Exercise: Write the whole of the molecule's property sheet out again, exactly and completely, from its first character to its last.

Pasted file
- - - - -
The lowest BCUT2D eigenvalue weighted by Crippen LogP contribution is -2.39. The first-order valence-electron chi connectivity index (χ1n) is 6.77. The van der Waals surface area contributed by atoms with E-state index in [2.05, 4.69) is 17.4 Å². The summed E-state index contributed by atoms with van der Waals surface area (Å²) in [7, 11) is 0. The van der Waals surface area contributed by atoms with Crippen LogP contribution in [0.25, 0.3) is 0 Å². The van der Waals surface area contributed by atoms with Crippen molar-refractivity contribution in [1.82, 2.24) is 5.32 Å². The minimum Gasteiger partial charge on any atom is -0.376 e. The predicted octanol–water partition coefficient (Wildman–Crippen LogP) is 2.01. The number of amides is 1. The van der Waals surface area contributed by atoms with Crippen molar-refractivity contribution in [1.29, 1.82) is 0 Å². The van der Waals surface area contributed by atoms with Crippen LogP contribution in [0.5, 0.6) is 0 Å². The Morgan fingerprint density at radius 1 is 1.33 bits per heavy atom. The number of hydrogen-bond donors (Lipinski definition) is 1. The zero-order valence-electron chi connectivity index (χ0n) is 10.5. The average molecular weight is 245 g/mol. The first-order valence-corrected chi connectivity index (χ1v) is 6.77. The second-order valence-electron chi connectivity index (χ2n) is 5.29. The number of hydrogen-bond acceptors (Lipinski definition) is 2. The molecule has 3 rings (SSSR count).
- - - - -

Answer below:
The lowest BCUT2D eigenvalue weighted by Crippen LogP contribution is -2.39. The first-order valence-electron chi connectivity index (χ1n) is 6.77. The van der Waals surface area contributed by atoms with E-state index in [2.05, 4.69) is 17.4 Å². The summed E-state index contributed by atoms with van der Waals surface area (Å²) in [7, 11) is 0. The van der Waals surface area contributed by atoms with Crippen LogP contribution in [0.25, 0.3) is 0 Å². The van der Waals surface area contributed by atoms with Crippen molar-refractivity contribution in [1.82, 2.24) is 5.32 Å². The minimum Gasteiger partial charge on any atom is -0.376 e. The predicted octanol–water partition coefficient (Wildman–Crippen LogP) is 2.01. The number of amides is 1. The van der Waals surface area contributed by atoms with Crippen molar-refractivity contribution in [1.29, 1.82) is 0 Å². The van der Waals surface area contributed by atoms with Crippen LogP contribution in [0.5, 0.6) is 0 Å². The Morgan fingerprint density at radius 1 is 1.33 bits per heavy atom. The number of hydrogen-bond donors (Lipinski definition) is 1. The zero-order valence-electron chi connectivity index (χ0n) is 10.5. The average molecular weight is 245 g/mol. The first-order valence-corrected chi connectivity index (χ1v) is 6.77. The second-order valence-electron chi connectivity index (χ2n) is 5.29. The number of hydrogen-bond acceptors (Lipinski definition) is 2. The molecule has 3 rings (SSSR count).